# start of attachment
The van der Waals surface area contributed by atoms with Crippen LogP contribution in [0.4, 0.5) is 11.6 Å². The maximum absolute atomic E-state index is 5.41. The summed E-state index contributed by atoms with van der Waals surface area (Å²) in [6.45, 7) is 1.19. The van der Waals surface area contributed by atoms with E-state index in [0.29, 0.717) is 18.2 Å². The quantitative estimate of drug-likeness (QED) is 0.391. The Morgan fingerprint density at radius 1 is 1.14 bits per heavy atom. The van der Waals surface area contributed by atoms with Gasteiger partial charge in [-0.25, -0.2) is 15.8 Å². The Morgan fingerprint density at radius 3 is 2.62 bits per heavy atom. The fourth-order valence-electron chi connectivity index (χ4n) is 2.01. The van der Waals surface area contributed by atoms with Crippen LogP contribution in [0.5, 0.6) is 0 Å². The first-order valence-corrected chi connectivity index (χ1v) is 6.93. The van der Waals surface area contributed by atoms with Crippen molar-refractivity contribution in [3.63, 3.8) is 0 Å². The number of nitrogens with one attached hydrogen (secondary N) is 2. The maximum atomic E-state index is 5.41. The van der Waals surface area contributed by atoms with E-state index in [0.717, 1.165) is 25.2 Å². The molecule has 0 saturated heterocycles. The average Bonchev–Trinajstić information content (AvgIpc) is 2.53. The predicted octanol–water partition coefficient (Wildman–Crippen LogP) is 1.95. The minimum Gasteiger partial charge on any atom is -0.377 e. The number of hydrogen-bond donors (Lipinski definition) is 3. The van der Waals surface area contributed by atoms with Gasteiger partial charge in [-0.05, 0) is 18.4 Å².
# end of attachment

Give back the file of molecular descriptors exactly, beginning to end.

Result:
The van der Waals surface area contributed by atoms with Crippen LogP contribution in [0.4, 0.5) is 11.6 Å². The maximum absolute atomic E-state index is 5.41. The summed E-state index contributed by atoms with van der Waals surface area (Å²) in [6.45, 7) is 1.19. The van der Waals surface area contributed by atoms with E-state index in [0.29, 0.717) is 18.2 Å². The quantitative estimate of drug-likeness (QED) is 0.391. The Morgan fingerprint density at radius 1 is 1.14 bits per heavy atom. The van der Waals surface area contributed by atoms with Gasteiger partial charge in [-0.25, -0.2) is 15.8 Å². The Morgan fingerprint density at radius 3 is 2.62 bits per heavy atom. The fourth-order valence-electron chi connectivity index (χ4n) is 2.01. The van der Waals surface area contributed by atoms with Crippen LogP contribution in [0.5, 0.6) is 0 Å². The first-order valence-corrected chi connectivity index (χ1v) is 6.93. The van der Waals surface area contributed by atoms with Crippen molar-refractivity contribution in [3.63, 3.8) is 0 Å². The number of nitrogens with one attached hydrogen (secondary N) is 2. The maximum atomic E-state index is 5.41. The van der Waals surface area contributed by atoms with E-state index in [0.717, 1.165) is 25.2 Å². The molecule has 0 saturated heterocycles. The average Bonchev–Trinajstić information content (AvgIpc) is 2.53. The predicted octanol–water partition coefficient (Wildman–Crippen LogP) is 1.95. The minimum Gasteiger partial charge on any atom is -0.377 e. The number of hydrogen-bond donors (Lipinski definition) is 3. The van der Waals surface area contributed by atoms with Gasteiger partial charge in [-0.05, 0) is 18.4 Å².